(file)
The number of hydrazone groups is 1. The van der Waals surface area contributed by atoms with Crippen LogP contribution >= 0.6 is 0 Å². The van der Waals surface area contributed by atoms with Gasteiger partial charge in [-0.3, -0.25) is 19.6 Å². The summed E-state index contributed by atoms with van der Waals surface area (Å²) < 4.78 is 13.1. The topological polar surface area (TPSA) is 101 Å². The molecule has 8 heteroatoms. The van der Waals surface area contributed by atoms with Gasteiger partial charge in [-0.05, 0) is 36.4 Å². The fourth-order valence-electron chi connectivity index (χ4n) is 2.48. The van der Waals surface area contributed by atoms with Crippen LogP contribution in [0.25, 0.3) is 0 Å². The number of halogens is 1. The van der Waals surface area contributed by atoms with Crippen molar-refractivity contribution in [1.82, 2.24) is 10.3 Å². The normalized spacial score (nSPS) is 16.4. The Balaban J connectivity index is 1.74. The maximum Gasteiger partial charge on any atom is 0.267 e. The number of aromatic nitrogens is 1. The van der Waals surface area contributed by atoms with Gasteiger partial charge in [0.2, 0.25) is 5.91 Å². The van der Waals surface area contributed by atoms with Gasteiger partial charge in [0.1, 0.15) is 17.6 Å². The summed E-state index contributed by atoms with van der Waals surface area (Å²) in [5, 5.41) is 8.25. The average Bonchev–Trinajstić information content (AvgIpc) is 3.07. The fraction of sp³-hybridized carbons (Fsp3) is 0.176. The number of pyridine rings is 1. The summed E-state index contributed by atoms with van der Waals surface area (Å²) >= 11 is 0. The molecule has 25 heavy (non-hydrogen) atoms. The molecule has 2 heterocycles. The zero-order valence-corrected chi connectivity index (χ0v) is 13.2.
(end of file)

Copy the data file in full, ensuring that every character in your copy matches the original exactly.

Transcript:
The number of hydrazone groups is 1. The van der Waals surface area contributed by atoms with Crippen LogP contribution >= 0.6 is 0 Å². The van der Waals surface area contributed by atoms with Gasteiger partial charge in [-0.3, -0.25) is 19.6 Å². The summed E-state index contributed by atoms with van der Waals surface area (Å²) < 4.78 is 13.1. The topological polar surface area (TPSA) is 101 Å². The molecule has 8 heteroatoms. The van der Waals surface area contributed by atoms with Gasteiger partial charge in [-0.05, 0) is 36.4 Å². The fourth-order valence-electron chi connectivity index (χ4n) is 2.48. The van der Waals surface area contributed by atoms with Crippen LogP contribution in [0.25, 0.3) is 0 Å². The number of halogens is 1. The van der Waals surface area contributed by atoms with Crippen molar-refractivity contribution in [1.82, 2.24) is 10.3 Å². The normalized spacial score (nSPS) is 16.4. The Balaban J connectivity index is 1.74. The maximum Gasteiger partial charge on any atom is 0.267 e. The number of aromatic nitrogens is 1. The van der Waals surface area contributed by atoms with Gasteiger partial charge in [0.2, 0.25) is 5.91 Å². The van der Waals surface area contributed by atoms with Gasteiger partial charge in [0.1, 0.15) is 17.6 Å². The summed E-state index contributed by atoms with van der Waals surface area (Å²) in [5, 5.41) is 8.25. The average Bonchev–Trinajstić information content (AvgIpc) is 3.07. The fraction of sp³-hybridized carbons (Fsp3) is 0.176. The number of pyridine rings is 1. The summed E-state index contributed by atoms with van der Waals surface area (Å²) >= 11 is 0. The molecule has 25 heavy (non-hydrogen) atoms. The molecule has 2 heterocycles. The zero-order valence-corrected chi connectivity index (χ0v) is 13.2.